outcomes of israeli actions
I’ve blogged and commented at length on my understanding of ‘sin’ and ‘morality’, as they are traditionally referred to. A quick recap for those who missed it: all actions should be analysed on the basis of potential positive and negative outcomes, and the decision should be made based on where that balance falls. Logic, reasoning and natural empathy will guide the process. This is not to suggest that we sit down with pen and paper every time we have to make a decision. Most of our decisions in life are easy no-brainers that can be traced to common cultural understandings of useful or harmful behaviour (killing, stealing etc.) But then there are the so-called moral dilemmas, like euthanasia or stealing to feed hungry children, situations where black and white rules become ridiculous and weighing outcomes is obviously the only sensible thing to do.
Applying this system to even bigger, more complicated situations, I think is also useful. Tongue Sandwich recently did a post commemorating the 65th anniversary of the State of Israel. It was a straight-forward representation of what he felt Israel has achieved in 65 years. I felt it didn’t give a rounded picture of the situation and he suggested I could write something on my blog to look at the flip side to the history of Israel.
I personally cannot admire the “tremendous success of the State of Israel” without acknowledging that as a direct result of the creation of Israel, there are currently around 5 million Palestinian refugees, displaced from their homes, living in difficult conditions often in places where they are unwanted, and with no hope of returning to their land. I would also have to acknowledge the number of people who have died as a direct result of the creation of Israel. The Jewish Virtual Library tells me that 25,000 Israelis have died, and over 90,000 Arabs/Palestinians. I suspect these figures don’t tell the whole story, but I’m also suspicious of the frequently quoted Palestinian death toll of 5 million that is floating around chat rooms on the internet.
Therefore, displacement, death and suffering are part and parcel of the success story of Israel. They are integral to understanding how Israel has arrived where it is today, and the story of the nation is not complete without acknowledging the damage that has been done.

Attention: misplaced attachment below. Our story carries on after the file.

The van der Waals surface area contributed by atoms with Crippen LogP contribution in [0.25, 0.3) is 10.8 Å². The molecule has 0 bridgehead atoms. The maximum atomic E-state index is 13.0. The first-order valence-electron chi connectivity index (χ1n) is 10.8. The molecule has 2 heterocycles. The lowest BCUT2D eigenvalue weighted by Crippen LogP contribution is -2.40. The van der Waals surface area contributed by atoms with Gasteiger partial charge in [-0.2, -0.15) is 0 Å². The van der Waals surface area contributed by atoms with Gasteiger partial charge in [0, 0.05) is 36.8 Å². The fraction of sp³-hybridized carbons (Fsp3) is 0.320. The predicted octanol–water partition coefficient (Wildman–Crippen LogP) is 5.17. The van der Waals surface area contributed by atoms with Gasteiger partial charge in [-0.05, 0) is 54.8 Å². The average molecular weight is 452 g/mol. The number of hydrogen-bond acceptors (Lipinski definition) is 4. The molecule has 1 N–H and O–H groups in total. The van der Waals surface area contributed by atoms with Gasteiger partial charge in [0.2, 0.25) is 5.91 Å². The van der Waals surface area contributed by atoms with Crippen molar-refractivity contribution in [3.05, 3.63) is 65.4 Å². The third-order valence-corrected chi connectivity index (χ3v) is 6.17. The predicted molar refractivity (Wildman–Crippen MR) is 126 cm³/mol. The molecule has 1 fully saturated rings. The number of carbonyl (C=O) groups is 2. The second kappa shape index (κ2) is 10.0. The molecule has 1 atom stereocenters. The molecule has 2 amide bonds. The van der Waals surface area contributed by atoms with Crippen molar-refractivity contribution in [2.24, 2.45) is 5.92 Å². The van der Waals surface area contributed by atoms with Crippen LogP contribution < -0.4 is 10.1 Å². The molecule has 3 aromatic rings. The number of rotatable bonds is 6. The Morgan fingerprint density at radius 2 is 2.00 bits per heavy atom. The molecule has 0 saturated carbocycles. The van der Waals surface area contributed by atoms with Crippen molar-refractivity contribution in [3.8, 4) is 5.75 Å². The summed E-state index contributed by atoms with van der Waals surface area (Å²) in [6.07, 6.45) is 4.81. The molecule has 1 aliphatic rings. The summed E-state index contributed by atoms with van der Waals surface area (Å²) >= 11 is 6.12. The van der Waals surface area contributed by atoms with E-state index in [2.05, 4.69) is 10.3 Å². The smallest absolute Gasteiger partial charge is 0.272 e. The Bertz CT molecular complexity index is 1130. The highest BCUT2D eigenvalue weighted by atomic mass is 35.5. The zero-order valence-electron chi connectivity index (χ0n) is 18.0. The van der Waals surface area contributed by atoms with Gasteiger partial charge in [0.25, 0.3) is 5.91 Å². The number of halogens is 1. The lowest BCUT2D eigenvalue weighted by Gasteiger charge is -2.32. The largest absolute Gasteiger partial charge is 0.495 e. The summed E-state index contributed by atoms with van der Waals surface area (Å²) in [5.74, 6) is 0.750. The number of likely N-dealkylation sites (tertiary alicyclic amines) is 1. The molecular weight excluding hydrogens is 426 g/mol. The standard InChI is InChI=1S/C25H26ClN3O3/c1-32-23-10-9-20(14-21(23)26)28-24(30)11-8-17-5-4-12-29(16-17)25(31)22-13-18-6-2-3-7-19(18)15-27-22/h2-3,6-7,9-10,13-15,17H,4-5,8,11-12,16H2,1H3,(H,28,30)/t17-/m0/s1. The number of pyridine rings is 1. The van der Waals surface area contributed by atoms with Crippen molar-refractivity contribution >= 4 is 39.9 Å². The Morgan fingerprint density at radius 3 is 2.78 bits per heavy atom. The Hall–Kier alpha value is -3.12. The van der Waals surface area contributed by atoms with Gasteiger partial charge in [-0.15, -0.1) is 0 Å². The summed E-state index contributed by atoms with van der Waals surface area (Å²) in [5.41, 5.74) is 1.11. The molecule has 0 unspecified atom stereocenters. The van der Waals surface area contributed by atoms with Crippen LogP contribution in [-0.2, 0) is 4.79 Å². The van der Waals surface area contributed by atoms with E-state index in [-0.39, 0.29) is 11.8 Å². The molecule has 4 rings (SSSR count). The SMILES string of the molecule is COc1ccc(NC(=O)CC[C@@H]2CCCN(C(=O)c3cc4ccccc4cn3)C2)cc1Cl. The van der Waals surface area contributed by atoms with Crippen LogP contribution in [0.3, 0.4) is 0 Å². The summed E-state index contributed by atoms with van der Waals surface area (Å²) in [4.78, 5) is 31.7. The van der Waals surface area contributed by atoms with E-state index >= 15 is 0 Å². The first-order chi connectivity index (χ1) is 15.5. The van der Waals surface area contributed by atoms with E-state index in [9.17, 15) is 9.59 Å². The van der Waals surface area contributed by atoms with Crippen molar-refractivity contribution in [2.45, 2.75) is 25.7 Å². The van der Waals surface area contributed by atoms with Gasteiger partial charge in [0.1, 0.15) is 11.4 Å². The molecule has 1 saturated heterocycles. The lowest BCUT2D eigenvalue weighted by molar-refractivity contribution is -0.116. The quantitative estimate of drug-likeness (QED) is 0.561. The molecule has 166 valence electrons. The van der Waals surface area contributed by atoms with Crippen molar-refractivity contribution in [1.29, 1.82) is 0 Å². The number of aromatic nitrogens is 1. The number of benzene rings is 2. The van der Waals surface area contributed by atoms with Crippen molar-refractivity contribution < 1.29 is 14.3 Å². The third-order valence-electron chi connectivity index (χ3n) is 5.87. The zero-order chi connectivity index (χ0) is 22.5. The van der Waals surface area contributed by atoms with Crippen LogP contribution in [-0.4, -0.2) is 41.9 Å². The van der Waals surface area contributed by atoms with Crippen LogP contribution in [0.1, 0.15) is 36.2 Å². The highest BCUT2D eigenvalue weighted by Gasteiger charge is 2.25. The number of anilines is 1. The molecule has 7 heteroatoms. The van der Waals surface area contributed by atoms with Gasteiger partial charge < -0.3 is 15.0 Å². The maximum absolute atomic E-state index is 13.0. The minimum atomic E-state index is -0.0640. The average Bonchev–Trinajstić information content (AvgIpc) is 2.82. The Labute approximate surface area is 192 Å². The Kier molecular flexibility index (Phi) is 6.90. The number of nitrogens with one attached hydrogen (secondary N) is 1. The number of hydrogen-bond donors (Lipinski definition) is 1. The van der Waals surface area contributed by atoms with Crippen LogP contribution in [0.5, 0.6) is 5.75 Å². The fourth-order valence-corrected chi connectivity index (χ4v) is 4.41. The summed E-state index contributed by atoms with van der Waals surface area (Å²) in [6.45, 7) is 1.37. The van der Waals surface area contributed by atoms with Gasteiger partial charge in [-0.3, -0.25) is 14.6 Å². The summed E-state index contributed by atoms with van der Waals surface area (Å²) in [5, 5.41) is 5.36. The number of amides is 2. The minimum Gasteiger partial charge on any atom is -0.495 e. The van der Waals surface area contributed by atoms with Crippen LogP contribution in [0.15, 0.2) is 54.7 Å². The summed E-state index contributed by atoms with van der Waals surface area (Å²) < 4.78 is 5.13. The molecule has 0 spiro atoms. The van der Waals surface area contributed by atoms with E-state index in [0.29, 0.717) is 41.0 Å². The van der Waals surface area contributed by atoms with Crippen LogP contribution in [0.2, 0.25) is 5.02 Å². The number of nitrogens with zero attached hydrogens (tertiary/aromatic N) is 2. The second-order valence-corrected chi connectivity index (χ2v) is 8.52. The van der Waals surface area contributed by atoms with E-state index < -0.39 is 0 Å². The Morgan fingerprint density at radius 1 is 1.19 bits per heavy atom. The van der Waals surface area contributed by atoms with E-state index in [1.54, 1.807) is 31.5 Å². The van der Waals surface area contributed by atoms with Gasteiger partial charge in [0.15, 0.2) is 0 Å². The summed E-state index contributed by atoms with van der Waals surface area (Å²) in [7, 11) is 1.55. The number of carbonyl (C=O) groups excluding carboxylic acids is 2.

Returning to the idea of weighing up positive and negative outcomes, I have the following questions to ask about the situation in Israel:
- When surrounded by hostile territory and people who explicitly state they want to destroy your country, is it possible to improve the situation by making the living conditions of those with a grudge against progressively more atrocious?
- If a known terrorist is hiding in a building with civilians (including children), is it reasonable to bomb the building in order to attempt an assassination because the children should have known better or the terrorist hid there on purpose?
- If ‘they started it!’ doesn’t cut it when children are fighting in schools, why should it be a reasonable excuse for violence among adults?
- Can a cycle of violence ever end, if the richer, better educated country continues to inflict a death toll of somewhere between three and 10 times greater than that which they receive?
From the point of view of an outsider, Arab hatred of Israelis is at its root completely irrational. Their religious-fueled brainwashing mantras of destruction against of this group of people is ignorant, illogical and unreasonable. So, I can’t for the life me think why Israel is hellbent on giving Palestinians buckets of fuel in the form of unnecessary deaths and suffering to feed their fire of hate. I hope the story of Israel takes a turn for the better in the coming years. I hope that the people of Israel recognise that if they want the situation to change, if they want a chance of living without fear, they need to deal with the psychology of irrational hatred a little more logically.
A word of caution: as usual, I have an open comments policy on this post. However, if anyone posts anything that other readers find truly offensive, I will consider removing it.